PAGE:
As he travelled home from his studio on the evening of December 23, 2020, the notable Auckland radio host Harnek Singh, noted for his global following of over 500,000 YouTube subscribers, was unaware of the peril lying ahead. Recent remarks he had made on air had unknowingly earned him a death sentence — a violent execution order issued from a New Zealand-based dissenter.
Unbeknownst to Harnek, six potential executioners followed close behind him in three separate vehicles, prepared to carry out the fatal command. These details emerged from the situation painted by the prosecution as the trial of four individuals, accused of attempted murder, and a fifth man, accused of acting as an accessory to murder, commenced.
Harnek Singh, a host for Radio Virsa and affectionately known as “Nekki” by his friends, considers himself fortunate to have survived the brutal attack which left him with multiple stab wounds and a nearly severed arm. The assault took place close to his home in Wattle Downs, South Auckland, and resulted from a collision with a van near his driveway.
Crown prosecutor Luke Radich described the injuries to the jury as “horrific” and commented that after committing the gruesome act, the attackers left assuming that Singh was dead. However, he survived the brutal assault.
The prosecution has identified eight individuals to have allegedly conspired in the attack, out of which three have pleaded guilty. One of those who pleaded guilty is expected to testify against his former co-defendants throughout the month-long trial at the High Court in Auckland.
Remaining defendants include Jobanpreet Singh who is accused of participating in the attack, Gurbinder Singh and Jagraj Singh who allegedly tailed Harnek Singh home, providing support to the attackers, and Sukhpreet Singh who, charged with accessory after the fact, allegedly harboured two of the attackers in his home after the incident. The oldest defendant, who remains anonymous and is suspected to have plotted the entire attack, along with the others, have denied all charges.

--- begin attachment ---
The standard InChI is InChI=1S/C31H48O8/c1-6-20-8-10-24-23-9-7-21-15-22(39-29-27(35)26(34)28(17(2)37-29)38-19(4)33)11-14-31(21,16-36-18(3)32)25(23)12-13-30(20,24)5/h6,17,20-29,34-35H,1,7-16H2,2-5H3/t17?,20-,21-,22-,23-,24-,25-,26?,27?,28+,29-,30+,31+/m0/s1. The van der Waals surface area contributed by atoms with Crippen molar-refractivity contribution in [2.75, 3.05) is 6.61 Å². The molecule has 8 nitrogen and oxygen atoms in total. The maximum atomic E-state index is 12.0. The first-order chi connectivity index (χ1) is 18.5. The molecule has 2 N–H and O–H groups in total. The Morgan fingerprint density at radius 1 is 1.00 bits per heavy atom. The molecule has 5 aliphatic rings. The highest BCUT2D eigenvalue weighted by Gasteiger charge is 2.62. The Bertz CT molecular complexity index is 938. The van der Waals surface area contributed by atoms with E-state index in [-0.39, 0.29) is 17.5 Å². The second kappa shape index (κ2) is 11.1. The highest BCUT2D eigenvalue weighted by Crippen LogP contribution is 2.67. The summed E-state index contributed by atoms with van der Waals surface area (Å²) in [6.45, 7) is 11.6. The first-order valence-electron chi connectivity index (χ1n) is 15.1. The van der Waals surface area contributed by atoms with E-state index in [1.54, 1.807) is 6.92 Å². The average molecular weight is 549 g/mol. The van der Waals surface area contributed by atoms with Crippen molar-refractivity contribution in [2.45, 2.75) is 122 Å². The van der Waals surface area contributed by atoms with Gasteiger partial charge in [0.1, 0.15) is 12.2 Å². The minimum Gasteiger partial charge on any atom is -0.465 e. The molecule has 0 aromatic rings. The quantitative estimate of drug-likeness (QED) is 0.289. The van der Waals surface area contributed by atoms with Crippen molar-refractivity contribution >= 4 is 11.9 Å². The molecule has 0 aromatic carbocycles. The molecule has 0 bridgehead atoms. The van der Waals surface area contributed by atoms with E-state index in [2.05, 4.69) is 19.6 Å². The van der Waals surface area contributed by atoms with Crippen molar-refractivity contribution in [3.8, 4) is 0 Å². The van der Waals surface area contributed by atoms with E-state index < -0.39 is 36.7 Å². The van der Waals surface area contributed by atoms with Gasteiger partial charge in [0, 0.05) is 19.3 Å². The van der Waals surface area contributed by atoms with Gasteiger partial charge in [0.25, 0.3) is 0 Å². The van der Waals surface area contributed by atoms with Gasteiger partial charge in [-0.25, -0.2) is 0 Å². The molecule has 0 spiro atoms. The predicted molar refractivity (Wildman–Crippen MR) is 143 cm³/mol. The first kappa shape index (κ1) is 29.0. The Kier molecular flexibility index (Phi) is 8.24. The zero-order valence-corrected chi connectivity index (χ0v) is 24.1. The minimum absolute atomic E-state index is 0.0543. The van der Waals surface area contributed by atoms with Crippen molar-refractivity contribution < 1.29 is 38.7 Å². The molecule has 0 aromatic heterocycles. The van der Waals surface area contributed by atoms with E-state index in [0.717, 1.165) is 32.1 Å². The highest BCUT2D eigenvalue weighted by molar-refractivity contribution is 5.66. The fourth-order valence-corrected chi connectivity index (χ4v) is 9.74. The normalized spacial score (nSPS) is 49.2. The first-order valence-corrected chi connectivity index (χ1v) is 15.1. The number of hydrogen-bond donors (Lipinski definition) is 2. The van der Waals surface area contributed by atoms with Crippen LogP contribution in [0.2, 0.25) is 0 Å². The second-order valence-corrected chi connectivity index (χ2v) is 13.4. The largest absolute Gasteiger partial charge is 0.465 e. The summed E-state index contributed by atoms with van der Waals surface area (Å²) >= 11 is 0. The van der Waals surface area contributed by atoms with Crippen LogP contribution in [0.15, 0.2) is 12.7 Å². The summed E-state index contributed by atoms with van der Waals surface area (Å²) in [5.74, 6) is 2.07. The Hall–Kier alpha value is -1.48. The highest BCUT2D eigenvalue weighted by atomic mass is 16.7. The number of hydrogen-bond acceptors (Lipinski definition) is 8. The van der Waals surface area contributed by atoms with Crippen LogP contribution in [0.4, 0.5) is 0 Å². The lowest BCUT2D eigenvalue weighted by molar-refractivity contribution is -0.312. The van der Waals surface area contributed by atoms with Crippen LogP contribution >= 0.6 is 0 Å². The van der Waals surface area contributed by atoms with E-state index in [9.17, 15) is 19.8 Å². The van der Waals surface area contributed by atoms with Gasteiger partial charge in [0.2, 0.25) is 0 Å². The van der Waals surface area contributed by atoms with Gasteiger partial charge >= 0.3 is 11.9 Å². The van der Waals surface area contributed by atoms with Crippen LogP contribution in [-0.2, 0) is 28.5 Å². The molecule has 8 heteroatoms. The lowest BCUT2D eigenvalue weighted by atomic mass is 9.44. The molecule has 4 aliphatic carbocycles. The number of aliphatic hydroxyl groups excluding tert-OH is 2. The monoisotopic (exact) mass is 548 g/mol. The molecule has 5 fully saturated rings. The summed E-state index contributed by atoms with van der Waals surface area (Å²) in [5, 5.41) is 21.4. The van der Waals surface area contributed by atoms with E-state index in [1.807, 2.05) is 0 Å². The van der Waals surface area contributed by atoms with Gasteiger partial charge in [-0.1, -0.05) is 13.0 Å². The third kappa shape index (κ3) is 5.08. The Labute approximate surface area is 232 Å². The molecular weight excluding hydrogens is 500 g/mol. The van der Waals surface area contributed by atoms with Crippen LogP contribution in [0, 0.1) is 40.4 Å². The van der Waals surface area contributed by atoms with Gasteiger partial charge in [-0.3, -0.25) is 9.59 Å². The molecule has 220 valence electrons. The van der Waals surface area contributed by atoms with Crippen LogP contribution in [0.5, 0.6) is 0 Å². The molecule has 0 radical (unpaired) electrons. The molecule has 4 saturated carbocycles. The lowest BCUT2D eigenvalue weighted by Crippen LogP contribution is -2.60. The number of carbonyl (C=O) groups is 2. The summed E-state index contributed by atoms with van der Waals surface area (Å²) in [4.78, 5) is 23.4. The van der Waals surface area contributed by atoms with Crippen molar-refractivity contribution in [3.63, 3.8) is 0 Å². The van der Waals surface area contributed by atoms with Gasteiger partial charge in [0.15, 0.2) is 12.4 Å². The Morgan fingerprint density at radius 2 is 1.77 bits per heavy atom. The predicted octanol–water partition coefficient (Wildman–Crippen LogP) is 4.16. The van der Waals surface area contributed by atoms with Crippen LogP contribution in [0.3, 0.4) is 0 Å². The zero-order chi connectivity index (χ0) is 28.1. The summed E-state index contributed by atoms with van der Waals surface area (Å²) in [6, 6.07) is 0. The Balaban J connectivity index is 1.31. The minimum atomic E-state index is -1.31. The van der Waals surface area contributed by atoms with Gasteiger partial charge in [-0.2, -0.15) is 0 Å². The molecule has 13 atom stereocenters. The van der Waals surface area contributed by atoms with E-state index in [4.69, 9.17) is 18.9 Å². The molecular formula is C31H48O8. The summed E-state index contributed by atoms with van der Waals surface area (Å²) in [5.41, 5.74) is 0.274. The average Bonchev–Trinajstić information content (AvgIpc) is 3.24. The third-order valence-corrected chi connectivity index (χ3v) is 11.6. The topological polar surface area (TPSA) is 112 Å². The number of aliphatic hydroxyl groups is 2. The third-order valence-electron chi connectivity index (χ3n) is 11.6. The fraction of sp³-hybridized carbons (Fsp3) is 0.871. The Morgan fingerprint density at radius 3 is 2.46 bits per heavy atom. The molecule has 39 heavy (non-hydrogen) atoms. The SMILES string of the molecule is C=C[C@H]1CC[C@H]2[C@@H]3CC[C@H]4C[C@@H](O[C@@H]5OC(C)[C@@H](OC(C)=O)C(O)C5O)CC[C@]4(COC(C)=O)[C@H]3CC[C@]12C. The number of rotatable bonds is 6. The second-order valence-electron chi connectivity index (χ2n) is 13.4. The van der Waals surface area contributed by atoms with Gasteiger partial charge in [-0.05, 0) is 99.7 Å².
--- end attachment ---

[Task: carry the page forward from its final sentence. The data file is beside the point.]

All parties involved in this alarming incident are Sikh, a religion with over 30 million practitioners around the globe and approximately 45,000 followers in New Zealand.
Defence lawyer Dale Dufty, representing the unnamed defendant, admitted that his client may have derived some satisfaction from the incident, but firmly denied his involvement in planning or ordering the attack. Drawing a line through the religious and cultural backdrop of the Sikh community, Dufty described Singh as a professional agitator, often courting dispute with orthodox community members. He highlighted Singh’s critical opinion on a set of contentious laws passed by the Indian parliament concerning Punjab farmers, which had amplified dissent within the Sikh community.
The prosecution refrained from exploring the political undercurrents of the incident but noted that Singh had paid a high price for his freedom of expression. The incident, according to Dufty, was executed by enraged young men harboring a grudge against Singh.
The trial remains in session, scheduled to continue before Justice Mark Woolford and the jury.